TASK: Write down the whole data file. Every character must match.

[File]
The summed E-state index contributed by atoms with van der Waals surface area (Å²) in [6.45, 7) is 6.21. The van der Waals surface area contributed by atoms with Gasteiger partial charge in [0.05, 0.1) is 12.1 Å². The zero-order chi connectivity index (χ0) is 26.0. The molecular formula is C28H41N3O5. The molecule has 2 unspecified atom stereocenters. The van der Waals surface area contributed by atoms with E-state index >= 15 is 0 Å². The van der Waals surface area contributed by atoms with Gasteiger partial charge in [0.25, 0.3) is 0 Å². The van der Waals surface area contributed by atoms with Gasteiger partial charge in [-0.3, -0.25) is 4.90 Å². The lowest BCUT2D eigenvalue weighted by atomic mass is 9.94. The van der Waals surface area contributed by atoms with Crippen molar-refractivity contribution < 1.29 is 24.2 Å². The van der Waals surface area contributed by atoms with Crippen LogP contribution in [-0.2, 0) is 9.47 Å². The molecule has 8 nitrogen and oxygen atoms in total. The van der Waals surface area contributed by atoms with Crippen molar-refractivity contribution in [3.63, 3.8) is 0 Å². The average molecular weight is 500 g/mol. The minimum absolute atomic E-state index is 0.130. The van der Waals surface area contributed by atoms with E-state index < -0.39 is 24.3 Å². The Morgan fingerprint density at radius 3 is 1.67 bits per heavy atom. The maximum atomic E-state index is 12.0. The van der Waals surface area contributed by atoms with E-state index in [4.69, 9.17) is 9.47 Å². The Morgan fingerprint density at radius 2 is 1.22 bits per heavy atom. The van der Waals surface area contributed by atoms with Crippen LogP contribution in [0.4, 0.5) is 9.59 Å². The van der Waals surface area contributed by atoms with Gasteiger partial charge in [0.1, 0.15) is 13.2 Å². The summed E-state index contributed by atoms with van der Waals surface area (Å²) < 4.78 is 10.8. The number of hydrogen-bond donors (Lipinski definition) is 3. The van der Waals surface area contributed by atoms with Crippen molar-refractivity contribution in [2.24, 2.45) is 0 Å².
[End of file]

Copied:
The summed E-state index contributed by atoms with van der Waals surface area (Å²) in [6.45, 7) is 6.21. The van der Waals surface area contributed by atoms with Gasteiger partial charge in [0.05, 0.1) is 12.1 Å². The zero-order chi connectivity index (χ0) is 26.0. The molecular formula is C28H41N3O5. The molecule has 2 unspecified atom stereocenters. The van der Waals surface area contributed by atoms with E-state index >= 15 is 0 Å². The van der Waals surface area contributed by atoms with Gasteiger partial charge in [0.25, 0.3) is 0 Å². The van der Waals surface area contributed by atoms with Gasteiger partial charge in [-0.3, -0.25) is 4.90 Å². The lowest BCUT2D eigenvalue weighted by atomic mass is 9.94. The van der Waals surface area contributed by atoms with Crippen molar-refractivity contribution < 1.29 is 24.2 Å². The van der Waals surface area contributed by atoms with Crippen LogP contribution in [-0.2, 0) is 9.47 Å². The molecule has 8 nitrogen and oxygen atoms in total. The van der Waals surface area contributed by atoms with Crippen molar-refractivity contribution in [3.63, 3.8) is 0 Å². The average molecular weight is 500 g/mol. The minimum absolute atomic E-state index is 0.130. The van der Waals surface area contributed by atoms with E-state index < -0.39 is 24.3 Å². The Morgan fingerprint density at radius 3 is 1.67 bits per heavy atom. The maximum atomic E-state index is 12.0. The van der Waals surface area contributed by atoms with E-state index in [4.69, 9.17) is 9.47 Å². The Morgan fingerprint density at radius 2 is 1.22 bits per heavy atom. The van der Waals surface area contributed by atoms with Crippen LogP contribution in [0.4, 0.5) is 9.59 Å². The van der Waals surface area contributed by atoms with Gasteiger partial charge in [0.1, 0.15) is 13.2 Å². The summed E-state index contributed by atoms with van der Waals surface area (Å²) < 4.78 is 10.8. The number of hydrogen-bond donors (Lipinski definition) is 3. The van der Waals surface area contributed by atoms with Crippen molar-refractivity contribution in [2.24, 2.45) is 0 Å².